A beginner’s guide to pensions

First published 09 January 2014 • Updated 02 July 2019

Don’t think you need a pension?  Unsure what happens to your contributions?  Andrew Colyer-Worsell guides you through the basics.


What is a pension?

A pension is a savings plan with special tax benefits designed to build a fund at retirement. Employees, employers, self employed and unemployed all may pay into a pension plan.

“Why open a pension? For starters, every £8 you contribute into your pension plan you will get £10 deposited”

Why save into a pension?

For starters, you get tax relief on pension contributions.  This means that if you are a basic 20 per cent tax payer for every £8 you contribute into your pension plan you will get £10 deposited.

The £8 deposit is called the net contribution, the £10 deposit is called the gross contribution and the difference between the two is called the tax relief.

If you are a nil rate tax payer and you contribute £3,600 or less per annum you will still obtain 20 per cent tax relief.  This means the maximum net figure you would be able to contribute to get tax relief is £2,880.

If you are a higher rate tax payer you will be eligible for 40 per cent tax relief meaning for every £6 you contribute £10 will be deposited.

The tax relief therefore makes this type of saving for retirement extremely attractive.

What happens to the contributions?

Clearly your contributions have to be saved somewhere and that somewhere is called a pension fund.  Pension funds are many and varied and this aspect can become very confusing.  The fund choice largely depends on your attitude to risk and your age. Typically, but not always, the younger you are and the longer the time period until you retire, the higher the risk you can take and, hopefully, the higher the rewards you will obtain.  This is where specialist advice is required to ensure you are investing in a fund or group of funds aligned to your attitude to risk.

Therefore, you should be looking for a pension with a wide range of funds and fund types to give you maximum investment flexibility.

What’s a Sipp?

A Sipp stands for self-invested personal pension. Like all pensions, a SIPP offers up to 45 per cent tax relief on contributions and there is no capital gains tax or further income tax to pay. The tax benefits will depend on your circumstances and tax rules are subject to change by the government.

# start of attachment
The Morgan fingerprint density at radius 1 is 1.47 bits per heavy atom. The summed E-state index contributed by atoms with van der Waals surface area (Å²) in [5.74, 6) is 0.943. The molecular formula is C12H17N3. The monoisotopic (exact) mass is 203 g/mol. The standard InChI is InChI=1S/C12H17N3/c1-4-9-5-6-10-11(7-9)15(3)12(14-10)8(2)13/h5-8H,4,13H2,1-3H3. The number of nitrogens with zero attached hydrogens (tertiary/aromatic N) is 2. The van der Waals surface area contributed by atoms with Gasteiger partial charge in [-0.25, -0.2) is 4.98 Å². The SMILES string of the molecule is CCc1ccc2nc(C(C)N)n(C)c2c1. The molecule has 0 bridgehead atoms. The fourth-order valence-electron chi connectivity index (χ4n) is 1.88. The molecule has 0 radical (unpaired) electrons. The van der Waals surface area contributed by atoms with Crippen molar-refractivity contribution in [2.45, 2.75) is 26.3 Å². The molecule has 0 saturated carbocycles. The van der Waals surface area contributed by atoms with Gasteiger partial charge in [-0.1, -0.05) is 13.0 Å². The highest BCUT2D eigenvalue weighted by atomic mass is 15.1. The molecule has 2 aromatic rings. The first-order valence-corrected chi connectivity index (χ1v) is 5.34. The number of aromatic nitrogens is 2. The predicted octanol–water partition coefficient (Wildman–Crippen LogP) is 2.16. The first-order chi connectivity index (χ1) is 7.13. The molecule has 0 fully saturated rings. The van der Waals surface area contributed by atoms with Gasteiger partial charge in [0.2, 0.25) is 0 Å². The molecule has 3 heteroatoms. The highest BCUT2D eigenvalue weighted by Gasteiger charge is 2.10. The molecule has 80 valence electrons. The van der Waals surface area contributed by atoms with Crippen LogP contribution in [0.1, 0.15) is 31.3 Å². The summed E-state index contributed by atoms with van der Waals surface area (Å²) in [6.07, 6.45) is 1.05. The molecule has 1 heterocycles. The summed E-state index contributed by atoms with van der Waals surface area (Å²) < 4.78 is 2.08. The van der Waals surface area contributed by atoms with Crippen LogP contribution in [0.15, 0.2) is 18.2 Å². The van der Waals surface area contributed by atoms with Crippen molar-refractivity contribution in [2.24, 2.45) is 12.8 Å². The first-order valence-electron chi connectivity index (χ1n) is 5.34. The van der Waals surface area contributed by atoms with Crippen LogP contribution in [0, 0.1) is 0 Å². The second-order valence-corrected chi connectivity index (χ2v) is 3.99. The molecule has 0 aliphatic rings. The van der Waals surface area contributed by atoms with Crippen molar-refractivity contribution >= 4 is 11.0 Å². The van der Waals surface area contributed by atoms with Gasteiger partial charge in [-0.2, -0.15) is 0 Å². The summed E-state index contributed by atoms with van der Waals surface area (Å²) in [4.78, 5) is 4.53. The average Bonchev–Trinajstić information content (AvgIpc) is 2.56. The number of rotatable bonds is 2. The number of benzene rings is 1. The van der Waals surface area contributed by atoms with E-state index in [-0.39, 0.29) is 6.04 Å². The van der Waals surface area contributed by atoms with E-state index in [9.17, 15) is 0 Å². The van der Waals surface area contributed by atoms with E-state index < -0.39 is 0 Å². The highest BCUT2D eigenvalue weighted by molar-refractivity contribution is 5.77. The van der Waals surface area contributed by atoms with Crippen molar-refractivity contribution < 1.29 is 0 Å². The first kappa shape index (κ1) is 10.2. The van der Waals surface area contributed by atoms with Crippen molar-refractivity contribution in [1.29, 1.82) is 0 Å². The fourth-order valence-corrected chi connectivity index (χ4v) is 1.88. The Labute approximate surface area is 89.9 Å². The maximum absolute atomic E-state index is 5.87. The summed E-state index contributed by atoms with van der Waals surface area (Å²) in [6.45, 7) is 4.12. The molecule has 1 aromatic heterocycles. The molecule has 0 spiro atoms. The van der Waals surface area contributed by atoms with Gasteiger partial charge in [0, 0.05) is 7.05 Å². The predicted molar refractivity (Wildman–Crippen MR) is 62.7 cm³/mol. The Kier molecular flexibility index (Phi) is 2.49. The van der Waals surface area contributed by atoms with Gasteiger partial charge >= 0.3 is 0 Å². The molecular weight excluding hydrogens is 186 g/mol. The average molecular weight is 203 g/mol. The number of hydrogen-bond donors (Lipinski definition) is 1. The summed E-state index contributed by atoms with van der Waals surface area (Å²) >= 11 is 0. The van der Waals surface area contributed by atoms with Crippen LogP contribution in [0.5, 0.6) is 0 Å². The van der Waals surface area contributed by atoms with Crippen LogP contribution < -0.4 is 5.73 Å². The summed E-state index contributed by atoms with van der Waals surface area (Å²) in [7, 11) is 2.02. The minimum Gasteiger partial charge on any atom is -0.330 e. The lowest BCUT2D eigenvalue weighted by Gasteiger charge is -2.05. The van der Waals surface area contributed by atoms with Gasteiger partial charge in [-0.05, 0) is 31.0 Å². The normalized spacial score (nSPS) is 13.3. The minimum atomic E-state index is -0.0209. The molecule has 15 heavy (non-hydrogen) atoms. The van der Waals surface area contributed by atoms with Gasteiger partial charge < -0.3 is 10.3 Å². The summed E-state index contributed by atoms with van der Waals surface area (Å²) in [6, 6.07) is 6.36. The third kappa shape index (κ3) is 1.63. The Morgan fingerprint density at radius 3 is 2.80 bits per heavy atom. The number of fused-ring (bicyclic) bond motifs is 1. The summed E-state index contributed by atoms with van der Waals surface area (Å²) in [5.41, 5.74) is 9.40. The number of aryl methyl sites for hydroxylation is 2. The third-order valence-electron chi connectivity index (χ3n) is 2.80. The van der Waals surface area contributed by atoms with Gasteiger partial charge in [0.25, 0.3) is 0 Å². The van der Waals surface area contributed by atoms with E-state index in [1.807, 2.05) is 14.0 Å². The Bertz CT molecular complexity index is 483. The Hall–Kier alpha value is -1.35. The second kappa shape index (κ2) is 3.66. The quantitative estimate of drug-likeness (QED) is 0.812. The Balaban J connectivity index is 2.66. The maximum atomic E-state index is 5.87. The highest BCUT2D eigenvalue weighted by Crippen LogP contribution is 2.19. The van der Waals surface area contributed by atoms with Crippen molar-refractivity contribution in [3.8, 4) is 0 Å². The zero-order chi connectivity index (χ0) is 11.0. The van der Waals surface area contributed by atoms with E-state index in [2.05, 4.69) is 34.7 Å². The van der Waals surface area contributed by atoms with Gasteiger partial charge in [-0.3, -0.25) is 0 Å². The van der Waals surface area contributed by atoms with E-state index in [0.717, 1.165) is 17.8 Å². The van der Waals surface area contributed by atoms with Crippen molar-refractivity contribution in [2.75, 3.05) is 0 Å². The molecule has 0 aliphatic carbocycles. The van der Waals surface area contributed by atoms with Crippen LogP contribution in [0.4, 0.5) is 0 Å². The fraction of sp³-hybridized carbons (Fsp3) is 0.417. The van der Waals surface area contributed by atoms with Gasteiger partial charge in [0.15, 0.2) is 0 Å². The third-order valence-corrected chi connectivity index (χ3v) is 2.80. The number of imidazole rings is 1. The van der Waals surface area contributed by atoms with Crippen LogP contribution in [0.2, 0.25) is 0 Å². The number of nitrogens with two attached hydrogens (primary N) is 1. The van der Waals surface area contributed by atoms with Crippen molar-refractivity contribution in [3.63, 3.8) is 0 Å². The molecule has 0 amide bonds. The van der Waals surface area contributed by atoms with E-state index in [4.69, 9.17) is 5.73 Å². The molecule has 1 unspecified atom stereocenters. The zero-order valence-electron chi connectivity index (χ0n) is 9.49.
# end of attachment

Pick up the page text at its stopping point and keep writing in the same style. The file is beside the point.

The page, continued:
However, whereas traditional pensions typically limit investment choice to a shorter list of funds, normally run by the pension company’s own fund managers, a SIPP lets you invest almost anywhere you like and choose your own investments.

What are the charges?

A financial adviser’s fees will vary from adviser to adviser.  It may be a flat fee, an hourly rate or a percentage of contribution.

Pension companies may take a percentage of the contribution as an initial fee.  The pension companies will typically take a percentage of the fund value every year as their fees.  This will include the administration and the fund management. The fees will vary from company to company, pension to pension and fund to fund.

The total pension company’s fees are expressed as a reduction in yield and nowadays will typically be between 0.3 per cent and 1 per cent. This means that the total cost to run your pension will be between 0.3 per cent of the total fund per annum to 1 per cent of the total fund per annum.

Should I increase contributions?

If your income is increasing it makes sense to increase your pension contributions in line with income so that your pension income keeps pace with your earnings.

What happens at retirement?

At retirement the pension fund is used to provide a pension income, either by purchasing an annuity or by drawing down an income from the pension fund. Find out more about options for taking your pension.

Retirement income can be joint life, single life, level or increasing.  There can also be a guarantee, which means if the annuitant dies within the guarantee period (typically five or ten years) the balance of the income payments are paid out as a lump sum.

Taxation at retirement

Pension income is taxable but you are normally entitled to a tax free lump sum of 25 per cent of the fund value.


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About the author
Andrew Colyer-Worsell
Andrew Colyer-Worsell
Andrew Colyer-Worsell is an independent financial adviser providing investment and retirement planning advice. He has specialist pensions qualifications (CII G60) and has attained the Diploma in Personal Financial Planning.